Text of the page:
Due to holiday visitors, I had to tear down my photo setup and reassemble it today. Unfortunately, I seem to have gotten the lighting positioning wrong. So the color balance is a little off, but not terrible. You can see how the right side of all the pictures is a little more yellowing from the tungsten bulbs, but the left side is more balanced (due to sunlight bleed from the window through the curtains). I had the same problem with the Gandalf model I just posted a moment ago. Anyway, it's still not too shabby.


This was a gift project for a friend of mine. She'd asked for Gandalf long ago, and I finally got around to doing it. Yay for early Christmas! Nothing super fancy here, as the model doesn't have a high level of detail. Overall though, the simplicity of the model allowed me to focus on blending and color practice. I did some more of the hue variations on the cloak in order to experiment with giving it more depth. And then of course, with the base, I sorta went to town and put together something much more extravagant than necessary.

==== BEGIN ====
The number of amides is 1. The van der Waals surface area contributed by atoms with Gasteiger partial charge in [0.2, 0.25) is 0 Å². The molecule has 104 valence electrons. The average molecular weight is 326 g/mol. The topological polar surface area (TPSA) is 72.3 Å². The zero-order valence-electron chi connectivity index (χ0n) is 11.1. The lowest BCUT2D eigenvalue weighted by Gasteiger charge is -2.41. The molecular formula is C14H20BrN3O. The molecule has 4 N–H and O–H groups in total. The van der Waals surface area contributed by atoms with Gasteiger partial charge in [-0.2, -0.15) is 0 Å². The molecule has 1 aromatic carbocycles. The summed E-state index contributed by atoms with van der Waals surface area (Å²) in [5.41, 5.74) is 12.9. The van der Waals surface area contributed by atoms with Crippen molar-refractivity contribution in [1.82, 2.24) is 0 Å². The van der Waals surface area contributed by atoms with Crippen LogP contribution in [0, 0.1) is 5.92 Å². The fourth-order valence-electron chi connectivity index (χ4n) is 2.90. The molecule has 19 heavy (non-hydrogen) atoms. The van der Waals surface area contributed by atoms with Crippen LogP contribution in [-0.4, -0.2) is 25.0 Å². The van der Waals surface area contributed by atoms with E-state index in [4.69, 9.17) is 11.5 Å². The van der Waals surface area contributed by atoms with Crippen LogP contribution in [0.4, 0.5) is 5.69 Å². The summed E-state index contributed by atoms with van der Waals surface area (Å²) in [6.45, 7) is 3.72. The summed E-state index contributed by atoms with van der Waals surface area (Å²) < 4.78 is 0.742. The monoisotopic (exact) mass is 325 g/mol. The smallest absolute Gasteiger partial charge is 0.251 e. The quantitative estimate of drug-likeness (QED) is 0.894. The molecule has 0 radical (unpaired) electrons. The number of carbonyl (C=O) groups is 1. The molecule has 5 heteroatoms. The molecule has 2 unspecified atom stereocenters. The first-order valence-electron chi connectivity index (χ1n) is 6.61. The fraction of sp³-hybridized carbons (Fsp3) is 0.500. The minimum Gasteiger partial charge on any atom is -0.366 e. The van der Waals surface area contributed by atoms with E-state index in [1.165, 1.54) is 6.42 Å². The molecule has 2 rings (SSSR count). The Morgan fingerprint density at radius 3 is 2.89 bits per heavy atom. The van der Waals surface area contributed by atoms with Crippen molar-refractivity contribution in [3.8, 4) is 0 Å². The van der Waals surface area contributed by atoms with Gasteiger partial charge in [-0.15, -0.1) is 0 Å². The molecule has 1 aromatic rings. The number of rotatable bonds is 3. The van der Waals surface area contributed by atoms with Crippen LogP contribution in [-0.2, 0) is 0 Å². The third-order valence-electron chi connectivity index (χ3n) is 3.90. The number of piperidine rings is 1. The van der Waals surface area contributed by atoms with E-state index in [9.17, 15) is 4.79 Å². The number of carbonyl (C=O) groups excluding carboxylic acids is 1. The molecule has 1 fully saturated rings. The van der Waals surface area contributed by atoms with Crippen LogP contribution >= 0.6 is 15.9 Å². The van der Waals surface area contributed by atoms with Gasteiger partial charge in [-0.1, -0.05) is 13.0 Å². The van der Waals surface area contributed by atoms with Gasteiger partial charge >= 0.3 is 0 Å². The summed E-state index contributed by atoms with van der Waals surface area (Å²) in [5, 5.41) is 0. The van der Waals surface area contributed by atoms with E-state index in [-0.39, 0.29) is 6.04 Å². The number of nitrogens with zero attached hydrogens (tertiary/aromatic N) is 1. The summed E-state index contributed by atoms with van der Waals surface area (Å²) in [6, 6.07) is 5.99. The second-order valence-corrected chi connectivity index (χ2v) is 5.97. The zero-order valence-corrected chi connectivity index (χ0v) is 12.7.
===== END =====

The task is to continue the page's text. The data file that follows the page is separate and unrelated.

Anyway, here he is, in all is LoTR glory... Gandalf the Grey!

Wednesday, November 19, 2008

Midwinter (take 2)

There's a time for speed painting. There's a time for detailed paint jobs. And then, there's a time for experimentation. This was one of those times. Now as a disclaimer, it's important to note that I never expected this to turn out great. I expected to fail miserably.

The Vision: I'd always been inspired by this paintjob. The OSL work is remarkable, and the limited palette makes for a really compelling piece. For some time now, I've wanted to try my hand at something like this.